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The Hybrid-SAF™ (submerged aerated filter) modular wastewater treatment plants has been installed at two United Utilities (UU) sites - Sandbach in Cheshire and Lawton Gate in Staffordshire.

Some 12 Hybrid-SAF modules have been installed in four treatment streams at Sandbach wastewater treatment works (WwTW). Meanwhile, six Hybrid-SAF modules are now providing two additional treatment streams at Lawton Gate WwTW.

Each of the two site installations was delivered and offloaded over two days and was set up and commissioned within five days – Lawton Gate in October and Sandbach in early November 2015 and the plants are likely to be needed at these sites for approximately five years. However, they can be transported from site-to-site as required in the future.

Utility manager Andrew Haywood explained: “United Utilities were very clear about the number of streams they wanted and the need for the SAF units to be transportable. They didn’t want to be left with stranded assets if the requirements of the site changed after five years and saw the flexibility of the Hybrid-SAF as a key advantage.”

The Hybrid-SAF units can operate as individual treatment plants or the modular design means they can be connected in series to form larger plants. The plants are built offsite in a specially controlled environment, which minimises the time required for onsite installation.

The units are lightweight, which means they can be delivered and off-loaded with a Hiab lorry. This flexibility removes the need for large lifting equipment onsite during installation and reduces delivery costs.

The modular nature of the Hybrid-SAF means units can be installed even where sites face height and width constraints. In certain circumstances, we can increase the height or width of individual units at the design stage to accommodate site constraints.

Sandbach case study image 1

High ammonia loadings

Development the transportable systems was requested by contractor Nomenca as the existing single-stage rock tricking filter plants were experiencing ammonia compliance incidents during low flow and colder conditions. The new plants are required to achieve an effluent quality of 4mg/l ammonia and can be switched off when warmer weather returns – saving energy.

Technical director Andrew Baird said: “In dry weather and colder weather the levels of ammonia in untreated effluent can rise considerably. Last winter United Utilities had to hire additional packaged plants fromus at short notice when the plant at Lawton Gate struggled to cope with the higher levels of ammonia.”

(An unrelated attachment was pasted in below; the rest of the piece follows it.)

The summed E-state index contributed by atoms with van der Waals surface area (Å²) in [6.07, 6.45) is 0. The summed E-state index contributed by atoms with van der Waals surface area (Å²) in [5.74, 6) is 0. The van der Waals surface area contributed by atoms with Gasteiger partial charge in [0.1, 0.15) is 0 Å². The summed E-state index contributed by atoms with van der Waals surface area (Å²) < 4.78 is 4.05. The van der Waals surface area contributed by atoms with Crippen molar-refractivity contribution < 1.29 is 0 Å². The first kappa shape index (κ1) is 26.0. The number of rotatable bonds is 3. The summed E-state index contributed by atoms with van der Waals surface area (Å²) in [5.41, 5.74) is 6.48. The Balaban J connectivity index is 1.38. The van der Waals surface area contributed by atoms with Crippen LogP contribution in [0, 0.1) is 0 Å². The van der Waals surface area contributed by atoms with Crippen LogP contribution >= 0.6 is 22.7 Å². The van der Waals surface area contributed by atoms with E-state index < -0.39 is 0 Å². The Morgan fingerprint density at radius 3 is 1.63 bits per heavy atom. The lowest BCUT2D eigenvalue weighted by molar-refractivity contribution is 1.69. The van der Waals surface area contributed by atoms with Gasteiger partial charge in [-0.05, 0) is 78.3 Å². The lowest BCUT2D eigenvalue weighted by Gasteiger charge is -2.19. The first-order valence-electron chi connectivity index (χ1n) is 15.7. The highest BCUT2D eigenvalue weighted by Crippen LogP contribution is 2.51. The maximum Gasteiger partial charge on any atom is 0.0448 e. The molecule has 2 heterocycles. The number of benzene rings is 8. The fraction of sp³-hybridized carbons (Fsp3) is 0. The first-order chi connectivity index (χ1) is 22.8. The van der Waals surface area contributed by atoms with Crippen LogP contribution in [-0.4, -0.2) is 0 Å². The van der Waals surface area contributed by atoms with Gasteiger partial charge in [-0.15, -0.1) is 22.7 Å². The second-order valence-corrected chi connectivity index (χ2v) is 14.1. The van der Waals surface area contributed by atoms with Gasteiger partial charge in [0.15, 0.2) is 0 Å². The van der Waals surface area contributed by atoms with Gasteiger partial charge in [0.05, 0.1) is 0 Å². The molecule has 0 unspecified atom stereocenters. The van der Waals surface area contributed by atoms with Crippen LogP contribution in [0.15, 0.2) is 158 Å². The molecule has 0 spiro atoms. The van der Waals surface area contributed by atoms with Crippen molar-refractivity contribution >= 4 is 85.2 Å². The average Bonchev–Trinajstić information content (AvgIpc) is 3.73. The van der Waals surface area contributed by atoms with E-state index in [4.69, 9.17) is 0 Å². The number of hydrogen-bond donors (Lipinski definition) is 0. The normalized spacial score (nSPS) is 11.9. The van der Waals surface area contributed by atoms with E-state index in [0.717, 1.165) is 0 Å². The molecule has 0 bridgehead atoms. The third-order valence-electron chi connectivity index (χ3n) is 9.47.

“Rather than having to hire equipment Nomenca and United Utilities decided to upgrade Sandbach and Lawton Gate by adding SAF units.”

The SAF systems have been individually sized to treat the dry weather flow (DWF) for each site: 2,050m3/d for Lawton Gate and 4,000 m3/d for Sandbach. Each stream treats a nominal 1,000m3 wastewater and the additional treatment is expected to be required for three-to-five months a year.

The client specified variable speed drives (VSDs) on the blowers to optimise energy efficiency. The use of VSDs can achieve an energy saving of up to 30% over standard drives.

Sandbach case study image 2

Low-level access

Design developments focusing on health and safety issues have removed the requirements for high-level access for routine maintenance. The Hybrid-SAF units at Sandbach and Lawton Gate have ground-level sensors and fixed diffusers which remove the need for high-level bubble inspection.

Cutting out the need for operatives to work-at-height reduces the cost of manufacture, installation and maintenance. Importantly, it also reduces onsite health and safety risks.

Andrew Baird said: “Removing top-level access makes maintenance easier and has real benefits in terms of health and safety. New regulations are coming in all the time about high-level working which lead to additional costs and risks for operators.”

Sandbach case study image 3

Long-term investment

The improved Hybrid-SAF is made of hot-dip galvanised steel and glass reinforced plastic (GRP) with only GRP used below the waterline, ensuring compliance with asset standards. The GRP is UV stabilised with an external gel coating to extend asset life.

The use of GRP in the tank structure has significantly reduced offsite manufacture and assembly time. This means three Hybrid-SAF plants can typically take two weeks to produce, compared with six-to-eight weeks for three steel SAF tanks.

The system can be customised to suit customers’ site-specific requirements for standards on discharge consents, energy efficiency, blowers, physical footprint, installation and cost.

New regulatory guidance for AMP6 (2015-2020) asks English and Welsh water utilities to calculate new investment based on total expenditure (totex) - capital cost plus 20 years’ operational cost. This means utilities are able to invest in new equipment according to whole-life installation and operational costs.

Sales director Simon Kimber says: “We have created the Hybrid-SAF packaged plant in response to our clients’ requirements for AMP6. One of the requirements is for new equipment to be manufactured and engineered off-site as much as possible.

“This cuts down the installation time, reduces the carbon footprint and also reduces the health and safety risks.”

Partnership working

Neil Wilkinson, Projects Manager, Nomenca said: “The modular nature of WPL’s Hybrid-SAFs gives the wastewater treatment plant managers at Sandbach and Lawton Gate flexibility in terms of operation along with the additional capacity required. They can work alongside existing process systems, so they were a good choice at these sites.

“Working in close partnership each process plant was delivered on time and within budget.”


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